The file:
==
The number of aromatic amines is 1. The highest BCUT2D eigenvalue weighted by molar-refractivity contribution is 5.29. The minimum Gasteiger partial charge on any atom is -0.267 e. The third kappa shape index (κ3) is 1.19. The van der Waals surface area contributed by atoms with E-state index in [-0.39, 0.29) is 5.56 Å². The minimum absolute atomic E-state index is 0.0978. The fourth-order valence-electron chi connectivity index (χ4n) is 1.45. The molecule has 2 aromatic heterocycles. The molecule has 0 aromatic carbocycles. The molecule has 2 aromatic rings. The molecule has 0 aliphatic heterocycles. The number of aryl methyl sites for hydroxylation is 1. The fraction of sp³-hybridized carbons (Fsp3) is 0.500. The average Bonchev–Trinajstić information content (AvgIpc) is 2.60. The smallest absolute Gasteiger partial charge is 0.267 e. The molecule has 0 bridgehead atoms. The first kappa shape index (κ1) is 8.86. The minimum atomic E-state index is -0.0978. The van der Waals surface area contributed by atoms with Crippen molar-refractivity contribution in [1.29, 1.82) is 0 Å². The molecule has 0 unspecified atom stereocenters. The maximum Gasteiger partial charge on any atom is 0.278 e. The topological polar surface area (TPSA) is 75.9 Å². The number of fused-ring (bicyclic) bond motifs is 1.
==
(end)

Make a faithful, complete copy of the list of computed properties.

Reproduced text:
The number of aromatic amines is 1. The highest BCUT2D eigenvalue weighted by molar-refractivity contribution is 5.29. The minimum Gasteiger partial charge on any atom is -0.267 e. The third kappa shape index (κ3) is 1.19. The van der Waals surface area contributed by atoms with E-state index in [-0.39, 0.29) is 5.56 Å². The minimum absolute atomic E-state index is 0.0978. The fourth-order valence-electron chi connectivity index (χ4n) is 1.45. The molecule has 2 aromatic heterocycles. The molecule has 0 aromatic carbocycles. The molecule has 2 aromatic rings. The molecule has 0 aliphatic heterocycles. The number of aryl methyl sites for hydroxylation is 1. The fraction of sp³-hybridized carbons (Fsp3) is 0.500. The average Bonchev–Trinajstić information content (AvgIpc) is 2.60. The smallest absolute Gasteiger partial charge is 0.267 e. The molecule has 0 bridgehead atoms. The first kappa shape index (κ1) is 8.86. The minimum atomic E-state index is -0.0978. The van der Waals surface area contributed by atoms with Crippen molar-refractivity contribution in [1.29, 1.82) is 0 Å². The molecule has 0 unspecified atom stereocenters. The maximum Gasteiger partial charge on any atom is 0.278 e. The topological polar surface area (TPSA) is 75.9 Å². The number of fused-ring (bicyclic) bond motifs is 1.